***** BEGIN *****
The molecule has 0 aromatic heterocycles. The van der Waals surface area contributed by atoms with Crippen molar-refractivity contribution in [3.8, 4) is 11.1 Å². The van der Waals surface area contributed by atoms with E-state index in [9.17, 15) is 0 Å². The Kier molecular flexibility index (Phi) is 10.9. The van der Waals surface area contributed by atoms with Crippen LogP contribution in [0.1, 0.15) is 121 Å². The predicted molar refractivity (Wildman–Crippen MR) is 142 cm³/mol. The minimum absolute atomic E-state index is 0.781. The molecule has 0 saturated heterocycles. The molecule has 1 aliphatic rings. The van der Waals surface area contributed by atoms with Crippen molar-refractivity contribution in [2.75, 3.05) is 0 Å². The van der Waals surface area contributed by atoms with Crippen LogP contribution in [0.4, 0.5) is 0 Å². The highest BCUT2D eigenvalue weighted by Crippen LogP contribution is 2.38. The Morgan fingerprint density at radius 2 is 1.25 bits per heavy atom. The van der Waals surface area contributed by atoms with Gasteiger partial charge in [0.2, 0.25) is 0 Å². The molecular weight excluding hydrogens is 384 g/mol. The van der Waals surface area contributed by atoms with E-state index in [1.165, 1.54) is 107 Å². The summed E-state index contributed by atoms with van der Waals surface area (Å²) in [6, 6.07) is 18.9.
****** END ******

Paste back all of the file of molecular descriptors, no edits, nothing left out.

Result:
The molecule has 0 aromatic heterocycles. The van der Waals surface area contributed by atoms with Crippen molar-refractivity contribution in [3.8, 4) is 11.1 Å². The van der Waals surface area contributed by atoms with E-state index in [9.17, 15) is 0 Å². The Kier molecular flexibility index (Phi) is 10.9. The van der Waals surface area contributed by atoms with Crippen LogP contribution in [0.1, 0.15) is 121 Å². The predicted molar refractivity (Wildman–Crippen MR) is 142 cm³/mol. The minimum absolute atomic E-state index is 0.781. The molecule has 0 saturated heterocycles. The molecule has 1 aliphatic rings. The van der Waals surface area contributed by atoms with Crippen molar-refractivity contribution in [2.75, 3.05) is 0 Å². The van der Waals surface area contributed by atoms with Crippen LogP contribution in [0.4, 0.5) is 0 Å². The highest BCUT2D eigenvalue weighted by Crippen LogP contribution is 2.38. The Morgan fingerprint density at radius 2 is 1.25 bits per heavy atom. The van der Waals surface area contributed by atoms with Gasteiger partial charge in [0.2, 0.25) is 0 Å². The molecular weight excluding hydrogens is 384 g/mol. The van der Waals surface area contributed by atoms with E-state index in [1.165, 1.54) is 107 Å². The summed E-state index contributed by atoms with van der Waals surface area (Å²) in [6, 6.07) is 18.9.